Wednesday, April 29, 2015

A Trip Through the Idea File.

"Who'd follow us to a grave-robbing?"

That's the first line in my file of story ideas.  It's for a short story I came up with over a decade ago, about a human thief and a minotaur monk-type who are out robbing graves in search of something.  I no longer remember what they're looking for, which is why I wrote it down.  But every time I open that file, I see that line, first thing.

I'd like to think it represents something significant and spend the rest of this blog entry developing that metaphor, but really, it just reminds me that I'm not much good at short stories.  :P

It's weird to look through the idea file, though.  There's all kinds of stuff in there that I've forgotten about, things I started on in one form or another that crashed and burned, notes on what's basically the same plotline and setting done three or four different ways, so on and so forth.  There might actually be notes for the one story I wrote that got published; I'm not sure because I haven't dug through that section of the file for years.

I don't know if everyone has a file like this, but I think everyone should.  There's a ton of weirdness and "What the hell does that even mean?" in here, but it's interesting to read through and see all the things I've forgotten, things I've remembered, things I'm still trying to find a way to make work.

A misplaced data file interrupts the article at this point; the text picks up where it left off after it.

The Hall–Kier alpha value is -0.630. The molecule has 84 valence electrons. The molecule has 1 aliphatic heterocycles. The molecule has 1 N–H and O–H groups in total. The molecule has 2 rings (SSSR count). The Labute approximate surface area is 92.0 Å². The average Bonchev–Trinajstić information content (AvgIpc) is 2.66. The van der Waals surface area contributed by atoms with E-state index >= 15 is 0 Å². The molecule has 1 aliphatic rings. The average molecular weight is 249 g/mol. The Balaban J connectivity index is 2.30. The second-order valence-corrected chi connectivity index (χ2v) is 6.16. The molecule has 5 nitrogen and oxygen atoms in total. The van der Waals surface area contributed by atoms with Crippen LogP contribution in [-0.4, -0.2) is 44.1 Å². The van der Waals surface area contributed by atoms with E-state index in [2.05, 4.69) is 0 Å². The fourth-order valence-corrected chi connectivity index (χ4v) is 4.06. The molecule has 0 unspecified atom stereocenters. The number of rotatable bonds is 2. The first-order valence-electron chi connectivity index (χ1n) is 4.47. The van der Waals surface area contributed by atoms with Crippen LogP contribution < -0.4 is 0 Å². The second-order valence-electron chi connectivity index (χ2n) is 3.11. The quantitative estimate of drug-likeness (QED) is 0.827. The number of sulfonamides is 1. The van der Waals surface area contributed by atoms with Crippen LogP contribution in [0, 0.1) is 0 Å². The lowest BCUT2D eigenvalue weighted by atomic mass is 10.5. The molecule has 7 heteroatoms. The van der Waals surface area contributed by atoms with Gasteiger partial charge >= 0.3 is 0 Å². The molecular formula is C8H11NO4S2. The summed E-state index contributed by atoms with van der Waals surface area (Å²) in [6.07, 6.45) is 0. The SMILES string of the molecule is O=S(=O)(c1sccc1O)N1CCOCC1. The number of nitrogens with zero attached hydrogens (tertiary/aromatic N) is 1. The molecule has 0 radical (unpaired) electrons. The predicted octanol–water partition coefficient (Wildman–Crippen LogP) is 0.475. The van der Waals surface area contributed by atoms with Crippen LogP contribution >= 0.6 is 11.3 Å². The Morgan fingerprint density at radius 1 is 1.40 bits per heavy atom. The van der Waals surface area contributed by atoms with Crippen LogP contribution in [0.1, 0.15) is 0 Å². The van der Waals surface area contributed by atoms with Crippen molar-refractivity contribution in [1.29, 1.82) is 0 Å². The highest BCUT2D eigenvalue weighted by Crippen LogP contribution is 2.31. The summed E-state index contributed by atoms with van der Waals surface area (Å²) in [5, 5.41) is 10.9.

For example, not long after I learned about New Adult, I plotted out a college-age story involving fae.  This is one of the more involved ideas, as my notes stretch for nearly two pages.  It deals with a guy who doesn't believe his new-age hippie-ish mom when she tells him not to take off the crystal she's made him wear since he was a little kid, and finds that there's an old family bond with the fae that comes into play when he takes the crystal off and the fae can find him.  The whole thing ends with an epic human-vs.-fae rap battle, which I swear makes perfect sense with the rest of the plot.

It's also only the second plot I've written with sex as a plot device, so there's that.

That's not the only college-age story in my file either.  College was easily the best years of my life so far (screw you, high school), so I like writing stuff set in that era and area.  I've had a lot of trouble getting any of those stories to work, so maybe you really can't go back.  Someday, I tell myself.